S.E. Cupp says Trump tweets show ‘he’s not healthy and not well’

The mainstream media establishment seems to have about a half a dozen anti-Trump narratives that journalists cycle through every few weeks, one of which involves questioning President Donald Trump’s physical and mental health.

CNN personality S.E. Cupp returned to that well-worn narrative on Monday when she put on her amateur psychologist hat and diagnosed the president as unwell based on his Twitter activity over the holiday weekend, Breitbart reported.

President Trump did spend quite a bit of time on the social media platform in recent days, tweeting and retweeting messages on a wide variety of topics, but neither the volume of activity nor the subject matter addressed were all that different from nearly every other weekend since he took office.

Cupp: Trump “not well”

Yet, in a discussion with CNN colleague Brianna Keilar, Cupp decried the president’s tweets as evidence that he is “losing it” and “not healthy and not well” — to the detriment of the rest of the nation, if not the world, in the midst of the coronavirus pandemic.

Cupp declared:

I think we should say, Brianna, this has long gone past offensive, and distasteful. I think what we’re seeing is the president losing it. I don’t think the president’s behavior is that of a healthy, stable, balanced person. That he can’t focus all of his energy, efforts, and attention on this global pandemic, on securing the physical and economic safety and health of this country is very alarming.

“Instead, devolving down these rabbit holes of conspiracy theories, baseless conspiracy theories as you pointed out, attacking women for their looks and their weight, you know, threatening governors, one in Michigan for mail-in voting, another in North Carolina for not guaranteeing a full house at the RNC,” she continued, ignoring the hypocrisy of how she, herself, cheered on jokes about President Trump’s looks and weight less than a week prior.

The CNN host further opined:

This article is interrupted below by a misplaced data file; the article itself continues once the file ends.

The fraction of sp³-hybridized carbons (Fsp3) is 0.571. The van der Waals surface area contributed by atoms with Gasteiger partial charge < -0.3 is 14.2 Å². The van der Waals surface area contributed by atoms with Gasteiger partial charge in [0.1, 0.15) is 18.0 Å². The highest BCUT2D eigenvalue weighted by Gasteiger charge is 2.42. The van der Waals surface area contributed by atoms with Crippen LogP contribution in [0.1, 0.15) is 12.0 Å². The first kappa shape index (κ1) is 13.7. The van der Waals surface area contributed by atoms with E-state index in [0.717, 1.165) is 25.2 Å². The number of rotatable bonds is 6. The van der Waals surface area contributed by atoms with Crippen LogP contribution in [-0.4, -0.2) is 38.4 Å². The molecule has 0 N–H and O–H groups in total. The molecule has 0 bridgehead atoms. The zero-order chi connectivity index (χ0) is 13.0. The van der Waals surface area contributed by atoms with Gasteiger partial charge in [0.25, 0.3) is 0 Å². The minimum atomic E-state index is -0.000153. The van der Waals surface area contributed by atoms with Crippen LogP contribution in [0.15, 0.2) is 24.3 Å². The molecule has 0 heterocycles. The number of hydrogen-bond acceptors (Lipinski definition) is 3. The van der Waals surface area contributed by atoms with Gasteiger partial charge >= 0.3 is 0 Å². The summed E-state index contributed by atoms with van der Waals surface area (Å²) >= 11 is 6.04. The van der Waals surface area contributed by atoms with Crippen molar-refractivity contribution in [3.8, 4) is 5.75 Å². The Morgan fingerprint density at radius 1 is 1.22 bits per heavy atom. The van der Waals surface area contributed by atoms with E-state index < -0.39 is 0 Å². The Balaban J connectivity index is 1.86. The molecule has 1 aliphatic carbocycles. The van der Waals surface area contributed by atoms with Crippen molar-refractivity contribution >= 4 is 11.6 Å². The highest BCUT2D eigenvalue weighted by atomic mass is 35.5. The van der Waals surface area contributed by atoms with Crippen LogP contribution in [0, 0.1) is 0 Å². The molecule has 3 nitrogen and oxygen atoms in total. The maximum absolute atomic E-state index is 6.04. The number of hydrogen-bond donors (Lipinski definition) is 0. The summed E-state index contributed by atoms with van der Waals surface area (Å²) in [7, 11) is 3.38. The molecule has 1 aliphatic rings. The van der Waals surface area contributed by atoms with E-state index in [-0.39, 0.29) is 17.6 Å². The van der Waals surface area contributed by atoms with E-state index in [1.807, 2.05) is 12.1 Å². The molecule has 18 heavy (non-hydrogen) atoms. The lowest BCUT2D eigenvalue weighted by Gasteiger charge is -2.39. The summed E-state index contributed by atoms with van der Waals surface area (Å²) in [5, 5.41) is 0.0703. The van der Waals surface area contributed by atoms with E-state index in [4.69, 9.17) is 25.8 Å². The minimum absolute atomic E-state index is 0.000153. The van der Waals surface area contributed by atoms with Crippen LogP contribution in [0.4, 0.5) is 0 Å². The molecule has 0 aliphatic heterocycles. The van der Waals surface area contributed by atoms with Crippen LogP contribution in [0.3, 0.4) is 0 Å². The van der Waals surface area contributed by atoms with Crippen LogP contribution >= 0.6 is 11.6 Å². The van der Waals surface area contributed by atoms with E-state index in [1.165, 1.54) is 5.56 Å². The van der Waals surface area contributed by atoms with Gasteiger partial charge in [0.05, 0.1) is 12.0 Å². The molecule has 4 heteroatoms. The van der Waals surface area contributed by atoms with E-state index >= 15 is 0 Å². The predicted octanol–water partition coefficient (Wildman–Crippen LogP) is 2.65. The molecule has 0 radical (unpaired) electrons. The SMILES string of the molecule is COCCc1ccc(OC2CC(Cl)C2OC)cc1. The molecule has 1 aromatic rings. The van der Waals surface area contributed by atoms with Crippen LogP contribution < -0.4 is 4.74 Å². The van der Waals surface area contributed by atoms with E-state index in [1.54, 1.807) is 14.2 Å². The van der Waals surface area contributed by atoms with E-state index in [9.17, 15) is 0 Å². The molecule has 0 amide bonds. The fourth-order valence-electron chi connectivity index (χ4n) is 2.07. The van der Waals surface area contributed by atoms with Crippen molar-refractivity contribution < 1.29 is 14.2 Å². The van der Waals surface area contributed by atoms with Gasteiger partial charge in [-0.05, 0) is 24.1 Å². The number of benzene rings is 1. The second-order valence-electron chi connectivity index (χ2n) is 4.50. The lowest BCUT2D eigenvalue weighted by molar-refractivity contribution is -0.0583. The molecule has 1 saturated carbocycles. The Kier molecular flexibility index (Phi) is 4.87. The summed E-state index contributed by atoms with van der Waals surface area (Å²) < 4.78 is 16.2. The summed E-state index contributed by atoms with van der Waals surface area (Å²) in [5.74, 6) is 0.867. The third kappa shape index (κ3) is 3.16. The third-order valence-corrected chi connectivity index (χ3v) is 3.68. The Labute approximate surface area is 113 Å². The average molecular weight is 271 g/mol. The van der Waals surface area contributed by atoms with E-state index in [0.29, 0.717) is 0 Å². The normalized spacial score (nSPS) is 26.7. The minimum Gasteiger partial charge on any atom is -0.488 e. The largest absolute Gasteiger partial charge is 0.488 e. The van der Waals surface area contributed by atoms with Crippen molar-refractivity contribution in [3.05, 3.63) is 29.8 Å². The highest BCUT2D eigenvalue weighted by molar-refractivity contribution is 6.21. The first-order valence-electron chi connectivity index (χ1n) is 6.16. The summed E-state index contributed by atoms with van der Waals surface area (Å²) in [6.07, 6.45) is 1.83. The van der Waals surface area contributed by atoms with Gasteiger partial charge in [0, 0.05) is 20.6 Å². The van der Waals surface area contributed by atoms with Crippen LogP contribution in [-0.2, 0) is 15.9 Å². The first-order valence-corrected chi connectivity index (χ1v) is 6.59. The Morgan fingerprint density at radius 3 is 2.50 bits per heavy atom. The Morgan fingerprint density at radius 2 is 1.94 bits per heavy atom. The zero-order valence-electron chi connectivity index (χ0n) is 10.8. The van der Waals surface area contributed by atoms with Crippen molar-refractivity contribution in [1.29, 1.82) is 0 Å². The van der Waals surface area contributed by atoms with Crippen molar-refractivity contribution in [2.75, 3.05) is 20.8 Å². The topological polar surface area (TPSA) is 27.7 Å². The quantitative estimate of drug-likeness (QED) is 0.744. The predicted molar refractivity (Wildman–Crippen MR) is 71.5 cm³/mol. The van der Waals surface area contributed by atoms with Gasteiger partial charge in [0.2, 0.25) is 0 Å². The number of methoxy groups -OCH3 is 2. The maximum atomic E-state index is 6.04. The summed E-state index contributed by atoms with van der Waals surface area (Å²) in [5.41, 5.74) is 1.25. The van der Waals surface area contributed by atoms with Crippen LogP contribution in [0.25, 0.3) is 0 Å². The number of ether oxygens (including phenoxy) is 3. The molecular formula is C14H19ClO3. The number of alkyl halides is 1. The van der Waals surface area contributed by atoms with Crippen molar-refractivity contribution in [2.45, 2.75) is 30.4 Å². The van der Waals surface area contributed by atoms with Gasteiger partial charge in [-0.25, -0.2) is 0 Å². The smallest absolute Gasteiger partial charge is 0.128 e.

This is not how a healthy, controlled person would behave at all, let alone during a pandemic, and on a weekend meant to honor the memories of our fallen soldiers. I think it’s time for us to just call this what it is. The president is not well.

Piling on

Keilar spent a moment discussing the importance of Memorial Day and clearly insinuated that President Trump had not spared a single thought for the brave members of the military who’ve laid down their lives in service to the country — which means she didn’t do her homework for the segment, as quite a few of the president’s tweets over the weekend were about exactly that, remembering those who have made the ultimate sacrifice for others.

Nevertheless, Cupp said of the president’s tweeting, “I say this is beyond offensive, because of course it’s offensive, it’s grotesque. It’s not healthy behavior to do that,” adding:

It’s not helping him. It’s not helping his own cause politically. I saw some members of his own party in Congress tweeting at him ‘Please stop doing this. This is not helpful. This is not productive.’

Cupp continued, “So there’s no good reason why he’s acting this way, which leads me to believe, I think what anyone can plainly see is obvious, that he’s not healthy and not well and at the worst possible time for our country to have someone in charge who cannot master basic control and discipline to focus on this incredibly serious task at hand.”

Time to get over it

Look, we get it. Trump’s social media habits are not establishment-approved behavior for a president, and even some of his supporters grimace at his online commentary from time to time. But this has been the case since he first came down the escalator in 2015, and nothing, least of all a bunch of hypocritical pearl-clutching from his haters, is going to change that anytime soon.

If Trump’s tweets haven’t done him in by now, it’s just not going to happen.

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